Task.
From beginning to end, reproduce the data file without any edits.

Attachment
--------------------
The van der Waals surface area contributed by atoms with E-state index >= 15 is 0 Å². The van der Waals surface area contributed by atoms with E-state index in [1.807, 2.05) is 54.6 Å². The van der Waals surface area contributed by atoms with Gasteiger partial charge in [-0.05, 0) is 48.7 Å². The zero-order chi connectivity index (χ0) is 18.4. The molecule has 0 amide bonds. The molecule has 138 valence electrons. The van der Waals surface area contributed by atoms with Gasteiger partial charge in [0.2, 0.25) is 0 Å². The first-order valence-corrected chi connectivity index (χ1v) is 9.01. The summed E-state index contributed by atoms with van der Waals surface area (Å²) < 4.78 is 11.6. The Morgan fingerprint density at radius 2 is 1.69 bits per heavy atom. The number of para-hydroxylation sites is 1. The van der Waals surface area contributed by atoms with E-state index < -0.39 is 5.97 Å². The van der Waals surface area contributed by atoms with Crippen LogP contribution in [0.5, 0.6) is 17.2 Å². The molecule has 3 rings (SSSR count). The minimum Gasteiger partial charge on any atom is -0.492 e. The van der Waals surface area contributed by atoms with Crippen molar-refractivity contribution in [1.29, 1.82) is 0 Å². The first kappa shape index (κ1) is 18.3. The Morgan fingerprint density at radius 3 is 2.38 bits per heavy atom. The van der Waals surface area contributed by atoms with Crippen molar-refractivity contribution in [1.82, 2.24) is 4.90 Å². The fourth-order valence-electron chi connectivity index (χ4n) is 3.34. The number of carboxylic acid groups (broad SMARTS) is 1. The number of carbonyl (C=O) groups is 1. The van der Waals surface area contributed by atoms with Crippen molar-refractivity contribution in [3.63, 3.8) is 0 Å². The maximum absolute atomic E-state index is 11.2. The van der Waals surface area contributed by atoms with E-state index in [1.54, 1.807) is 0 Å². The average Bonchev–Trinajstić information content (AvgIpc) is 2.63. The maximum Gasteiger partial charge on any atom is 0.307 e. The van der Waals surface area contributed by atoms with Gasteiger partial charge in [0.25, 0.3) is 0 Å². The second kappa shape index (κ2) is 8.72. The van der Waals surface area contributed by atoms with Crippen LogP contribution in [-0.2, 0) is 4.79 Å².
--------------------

The van der Waals surface area contributed by atoms with E-state index >= 15 is 0 Å². The van der Waals surface area contributed by atoms with E-state index in [1.807, 2.05) is 54.6 Å². The van der Waals surface area contributed by atoms with Gasteiger partial charge in [-0.05, 0) is 48.7 Å². The zero-order chi connectivity index (χ0) is 18.4. The molecule has 0 amide bonds. The molecule has 138 valence electrons. The van der Waals surface area contributed by atoms with Gasteiger partial charge in [0.2, 0.25) is 0 Å². The first-order valence-corrected chi connectivity index (χ1v) is 9.01. The summed E-state index contributed by atoms with van der Waals surface area (Å²) < 4.78 is 11.6. The Morgan fingerprint density at radius 2 is 1.69 bits per heavy atom. The number of para-hydroxylation sites is 1. The van der Waals surface area contributed by atoms with E-state index < -0.39 is 5.97 Å². The van der Waals surface area contributed by atoms with Crippen LogP contribution in [0.5, 0.6) is 17.2 Å². The molecule has 3 rings (SSSR count). The minimum Gasteiger partial charge on any atom is -0.492 e. The van der Waals surface area contributed by atoms with Crippen molar-refractivity contribution in [1.29, 1.82) is 0 Å². The first kappa shape index (κ1) is 18.3. The Morgan fingerprint density at radius 3 is 2.38 bits per heavy atom. The van der Waals surface area contributed by atoms with Crippen molar-refractivity contribution in [1.82, 2.24) is 4.90 Å². The fourth-order valence-electron chi connectivity index (χ4n) is 3.34. The number of carboxylic acid groups (broad SMARTS) is 1. The number of carbonyl (C=O) groups is 1. The van der Waals surface area contributed by atoms with Crippen molar-refractivity contribution in [3.63, 3.8) is 0 Å². The maximum absolute atomic E-state index is 11.2. The van der Waals surface area contributed by atoms with E-state index in [1.54, 1.807) is 0 Å². The average Bonchev–Trinajstić information content (AvgIpc) is 2.63. The maximum Gasteiger partial charge on any atom is 0.307 e. The van der Waals surface area contributed by atoms with Gasteiger partial charge in [0.25, 0.3) is 0 Å². The second kappa shape index (κ2) is 8.72. The van der Waals surface area contributed by atoms with Crippen LogP contribution in [-0.2, 0) is 4.79 Å².